Every year, Karen Williamson and Anne Neal interview hundreds of disgruntled lawyers. They're young attorneys, most of them, and they make good money -- usually $60,000 to $70,000 a year. But they're unhappy enough to leave their firms and search for greener pastures.
Most have lost their motivation to work at their old firms because of the way they were treated, says Ms. Williamson, founder of Williamson & Neal, a 6-year-old legal headhunting firm with offices in Baltimore and Washington. Poor communication practices are at fault in most cases, she says.
"Money is an important motivator. But it's still second to liking the firm -- unless you're grossly underpaid," Ms. Williamson says.
When young associates at a law firm lose their motivation, the firm loses a big investment, says Ms. Neal, a partner with Williamson & Neal.
"Because of competition for the best people, law firms spend hundreds of thousands of dollars recruiting new associates," she says. It's also costly to provide on-the-job training for young associates and if the associate leaves the firm in the early years, the investment is largely wasted, she points out.
Remarkably, many of these premature departures by young lawyers could have been avoided if partners at the law firm had taken steps to motivate their subordinates, according to Ms. Neal.
The motivational process must start with the person at the very beginning of the person's association with a firm or company, says Ms. Neal, noting that the lessons learned by law firms apply to other companies as well.
Based on her experience with disgruntled lawyers, she offers these pointers on how to motivate employees:
* Don't create false expectations in the recruiting and hiring process.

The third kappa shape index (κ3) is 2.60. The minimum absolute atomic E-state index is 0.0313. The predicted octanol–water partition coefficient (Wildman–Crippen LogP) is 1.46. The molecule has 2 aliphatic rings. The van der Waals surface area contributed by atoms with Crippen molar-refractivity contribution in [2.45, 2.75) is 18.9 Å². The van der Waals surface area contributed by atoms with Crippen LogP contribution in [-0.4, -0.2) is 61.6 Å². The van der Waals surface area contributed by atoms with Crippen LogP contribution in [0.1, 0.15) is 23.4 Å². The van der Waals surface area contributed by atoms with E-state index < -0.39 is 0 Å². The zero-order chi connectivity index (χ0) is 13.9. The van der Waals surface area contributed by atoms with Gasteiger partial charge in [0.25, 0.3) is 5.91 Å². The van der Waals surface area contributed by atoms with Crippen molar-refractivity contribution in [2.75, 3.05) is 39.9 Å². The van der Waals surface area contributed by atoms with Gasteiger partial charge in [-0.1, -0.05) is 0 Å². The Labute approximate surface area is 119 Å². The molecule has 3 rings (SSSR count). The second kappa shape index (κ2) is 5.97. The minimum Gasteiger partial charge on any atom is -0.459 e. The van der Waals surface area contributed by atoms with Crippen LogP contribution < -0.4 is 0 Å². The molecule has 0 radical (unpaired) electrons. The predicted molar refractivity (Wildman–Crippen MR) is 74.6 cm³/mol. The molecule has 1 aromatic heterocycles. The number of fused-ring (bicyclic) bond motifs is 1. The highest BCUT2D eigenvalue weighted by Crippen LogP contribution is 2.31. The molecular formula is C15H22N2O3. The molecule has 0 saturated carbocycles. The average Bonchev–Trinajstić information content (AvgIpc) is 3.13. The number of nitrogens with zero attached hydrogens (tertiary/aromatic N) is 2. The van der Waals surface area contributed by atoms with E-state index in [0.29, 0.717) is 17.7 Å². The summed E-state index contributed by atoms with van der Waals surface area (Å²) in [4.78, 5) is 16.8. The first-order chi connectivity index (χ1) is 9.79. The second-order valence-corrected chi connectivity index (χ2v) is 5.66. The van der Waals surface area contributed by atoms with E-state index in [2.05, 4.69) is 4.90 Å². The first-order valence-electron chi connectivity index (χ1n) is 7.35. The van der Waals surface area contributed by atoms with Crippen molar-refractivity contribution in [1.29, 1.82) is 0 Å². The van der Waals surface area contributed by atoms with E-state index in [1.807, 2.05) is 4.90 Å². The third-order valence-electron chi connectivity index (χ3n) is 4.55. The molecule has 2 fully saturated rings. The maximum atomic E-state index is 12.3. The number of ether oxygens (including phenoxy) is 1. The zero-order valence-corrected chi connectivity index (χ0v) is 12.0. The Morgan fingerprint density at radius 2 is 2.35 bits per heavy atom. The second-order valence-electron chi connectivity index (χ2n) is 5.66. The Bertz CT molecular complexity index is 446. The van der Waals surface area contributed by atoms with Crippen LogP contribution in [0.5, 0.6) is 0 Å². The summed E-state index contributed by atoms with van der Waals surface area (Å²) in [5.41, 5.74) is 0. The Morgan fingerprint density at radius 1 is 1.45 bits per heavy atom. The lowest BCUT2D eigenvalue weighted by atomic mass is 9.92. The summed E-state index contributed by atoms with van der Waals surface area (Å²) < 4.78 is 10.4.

While courting young associates, some law firms tend to glamorize jobs, setting up recruits for disappointment after they have accepted positions. Instead, it's important to provide realistic in formation about hours, responsibilities and benefits.
"If you don't do this, the young attorneys' motivation just flies out the window as soon as they start the job. Instead of looking for ways to make things work, they start complaining about anything and everything and negative energy takes over," says Ms. Neal.
* Monitor an employee's workload.
"Nobody is totally self-directed," Ms. Neal observes. Giving an employee too little work can cause him self-doubt about his importance to the organization. On the other hand, heaping him with extra work may ultimately make him less rather than more productive. "He won't know where to start and may freeze or panic," she says.
* Provide personal feedback on major projects as soon as possible after they're completed.
Suppose a young lawyer completes a big written project for 1/8 1/8 TC partner at a law firm. Six weeks pass and he's heard nothing about the project. The situation is demoralizing, Ms. Neal says. "He starts saying to himself, 'I worked my fingers to the bone on that and for all I know it was never read.' "
The problem of delayed feedback is compounded if the critique is ultimately delivered to him in writing, with critical remarks scrawled in the margins of the text in red ink.
"No matter how busy a partner is in the firm, he has to make the investment in time to discuss the project with the young associate personally," Ms. Neal insists.
* Responsibilities should be increased whenever possible in order to keep motivation going.
One idea would be to include the new associate in meetings with clients, she suggests. Being included in a conference call placed to a client by a partner or being taken to lunch with the two could do a lot to help stimulate the lawyer's motivation and prepare him for added responsibility in the future, Ms. Neal says.